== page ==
John Hazlehurst

John Hazlehurst

A few days ago two back-to-back emails popped up on my screen — the first from the Denver Art Museum and the second from the Colorado Springs Fine Arts Center at Colorado College.

The FAC’s missive announced a summer show featuring “forty-eight works from renowned photographer Ansel Adams’ Museum Set, a series which he felt best represented his life’s work.” The traveling show was “organized by Turtle Bay Exploration Park, Redding, CA, in association with Landau Traveling Exhibitions, Los Angeles, CA.” It’ll be up from May 26 to Sept. 4. 

Created more than a decade ago, the show is well traveled, having been exhibited in scores of small museum venues throughout the country (including the Museum of Contemporary Art in Fort Collins in 2011 and the Foothills Arts Center in Golden in 2016). For the FAC, it seems like a worthwhile but somewhat lazy endeavor, prepackaged, pleasant and predictable. Think of it as summer break, a small-scale crowd pleaser before the unruly hordes of post-COVID students arrive in the fall.

The Denver Art Museum’s email told a very different story, one of growth, transformation, risk-taking and deep-rooted community support. Following a $150 million three-year renovation and expansion of its multi-building campus, it’ll reopen to the public with a free general admission day on Oct. 24.

Several new DAM-created exhibitions will open then as well, led by ReVisión: Art in the Americas, which brings together works from the museum’s Latin American and Art of the Ancient Americas collections. Another show, titled Curious Visions: Toward Abstract Photography, explores photographic experimentations with abstraction from the past 100 years.

What did the museum do with its $150 million? All seven floors of Gio Ponti’s 1971 modernist fortress have been completely renovated, a striking new welcome center created and every gallery reimagined. 

“The work includes the addition of 33,328 square feet of new gallery and public space [in the Martin building],” the DAM press release noted, “and exterior improvements. The renovation also includes updating environmental and other key systems with the latest technology. Infrastructure and safety upgrades include a new elevator core, which adds two additional elevators and a transparent public staircase for improved visitor flow, along with updated mechanical, electrical and plumbing systems, new windows, new flooring and new insulation.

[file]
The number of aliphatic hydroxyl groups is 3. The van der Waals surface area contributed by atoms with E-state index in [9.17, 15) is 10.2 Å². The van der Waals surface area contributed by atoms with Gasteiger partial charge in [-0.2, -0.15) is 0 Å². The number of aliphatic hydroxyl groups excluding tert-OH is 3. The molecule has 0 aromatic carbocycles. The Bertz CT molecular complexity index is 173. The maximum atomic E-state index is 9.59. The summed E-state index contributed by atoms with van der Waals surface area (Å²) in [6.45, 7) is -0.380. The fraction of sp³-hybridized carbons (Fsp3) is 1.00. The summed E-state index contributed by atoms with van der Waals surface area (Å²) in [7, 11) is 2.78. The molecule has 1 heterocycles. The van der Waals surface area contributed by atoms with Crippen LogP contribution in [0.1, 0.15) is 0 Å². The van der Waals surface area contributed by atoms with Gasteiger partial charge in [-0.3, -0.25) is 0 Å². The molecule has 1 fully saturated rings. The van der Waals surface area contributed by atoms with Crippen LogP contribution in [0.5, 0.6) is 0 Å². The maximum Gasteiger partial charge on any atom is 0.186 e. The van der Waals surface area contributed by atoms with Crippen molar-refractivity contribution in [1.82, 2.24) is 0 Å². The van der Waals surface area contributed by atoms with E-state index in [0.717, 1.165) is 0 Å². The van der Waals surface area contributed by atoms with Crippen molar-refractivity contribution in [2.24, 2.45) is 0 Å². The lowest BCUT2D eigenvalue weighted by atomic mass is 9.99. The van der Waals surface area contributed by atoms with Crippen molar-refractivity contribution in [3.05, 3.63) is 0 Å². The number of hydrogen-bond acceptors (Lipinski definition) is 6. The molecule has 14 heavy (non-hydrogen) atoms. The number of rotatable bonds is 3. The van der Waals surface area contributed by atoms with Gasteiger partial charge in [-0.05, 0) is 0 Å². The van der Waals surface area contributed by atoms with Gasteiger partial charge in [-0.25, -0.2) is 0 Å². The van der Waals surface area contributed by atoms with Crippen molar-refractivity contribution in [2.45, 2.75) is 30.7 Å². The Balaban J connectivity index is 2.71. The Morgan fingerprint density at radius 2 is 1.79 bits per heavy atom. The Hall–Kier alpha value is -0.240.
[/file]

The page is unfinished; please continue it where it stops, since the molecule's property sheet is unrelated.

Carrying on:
The new Sie Welcome Center, crowned by an elliptical glass event and program space, includes improved spaces for ticketing and guest services, as well as two new dining options. The lower level houses an art conservation and technical studies laboratory.” Another addition, the 17,600-square-foot Jana & Fred Bartlit Learning and Engagement Center features new spaces and creative programs designed for preschoolers to older adults.

Of the $150 million raised for the project, $35.5 million came from the proceeds of a 2017 voter-approved city bond issue.  Board Chair Lanny Martin and his wife Sharon gave $25 million, Anna and John Sie gave $12 million and a dozen named foundations and individuals ponied up $4 million to $10 million. The thousands of contributors to the museum’s “Vision 2021 capital campaign” weren’t noted in the press release, even the 15 that forked over $1 million to $4 million. 

But you can bet the big contributors will have great seats at the museum’s Oct. 15 “Unveiled” opening gala. “This ticketed fundraising event will gather artists, patrons and trustees on a night unlike any other,” the museum modestly claims. “Cocktail hour and dinner in the spectacular new Sturm Grand Pavilion will be included with the inspiring and unexpected program.” Tables start at $15,000 and pairs of seats can be had for a mere $2,500. Oh well… guess we’ll stay at home.

Yet although the centimillionaires and billionaires are funding the show, museum membership is eminently affordable. A dual membership with a year’s free admission for two is $75. Cough up $150 and you’ll get a bunch of guest passes as well as reciprocal free admission to 70 museums nationwide (including the CSFAC).  

And even though the FAC now seeks for truth in the “Groves of Academe,” our own city is full of delights. We’ll never have a world-class art museum, but we’re lucky that Denver does. So let’s enjoy our resplendent Pioneers Museum, visit Ansel at the FAC, stop in at the Olympic & Paralympic Museum and Hall of Fame… and check out the DAM come November! 

John Hazlehurst, whose great-grandfather came to Colorado in 1859, is a Colorado Springs native. He has worked as a reporter/columnist for the Indy since 1997 and the Business Journal since 2006.